A decade after the Boston anticrime “miracle,” residents are shaken by a resurgence of homicides and shootings concentrated in the city’s poorer neighborhoods, says the Christian Science Monitor. Last week alone, police reported seven murders in seven days. While Boston’s murder rate remains lower than in many major American cities, its 75 murders in 2005 marked its deadliest year in a decade. This year’s 21 are two ahead of last year’s pace.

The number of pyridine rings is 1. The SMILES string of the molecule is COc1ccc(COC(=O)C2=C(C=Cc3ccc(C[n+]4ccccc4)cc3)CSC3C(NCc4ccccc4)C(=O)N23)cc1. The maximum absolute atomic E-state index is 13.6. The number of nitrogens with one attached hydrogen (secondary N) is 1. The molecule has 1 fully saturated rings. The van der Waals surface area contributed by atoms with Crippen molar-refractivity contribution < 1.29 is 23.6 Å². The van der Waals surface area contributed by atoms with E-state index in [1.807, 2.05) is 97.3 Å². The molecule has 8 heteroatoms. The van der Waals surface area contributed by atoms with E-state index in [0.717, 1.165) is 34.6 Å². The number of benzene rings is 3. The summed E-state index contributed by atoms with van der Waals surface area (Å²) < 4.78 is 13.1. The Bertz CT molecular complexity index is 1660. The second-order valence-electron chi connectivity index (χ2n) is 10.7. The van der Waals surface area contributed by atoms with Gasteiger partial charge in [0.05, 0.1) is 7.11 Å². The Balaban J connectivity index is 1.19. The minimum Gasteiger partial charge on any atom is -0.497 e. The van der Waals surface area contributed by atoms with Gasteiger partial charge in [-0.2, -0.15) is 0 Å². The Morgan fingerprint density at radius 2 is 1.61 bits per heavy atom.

Small bands of young men are playing a major role. Among several factors fueling the violence: An increase in the number of young people; funding cuts in federal, state, and local antiviolence programs; complacency because of the success of the 1990s violence-reduction effort; and a violent street culture. Criminologist David Kennedy of the John Jay College of Criminal Justice cited a culture in which respect, reputation, and standing “is everything.” Kennedy was a leader in Boston’s Operation Ceasefire a decade ago.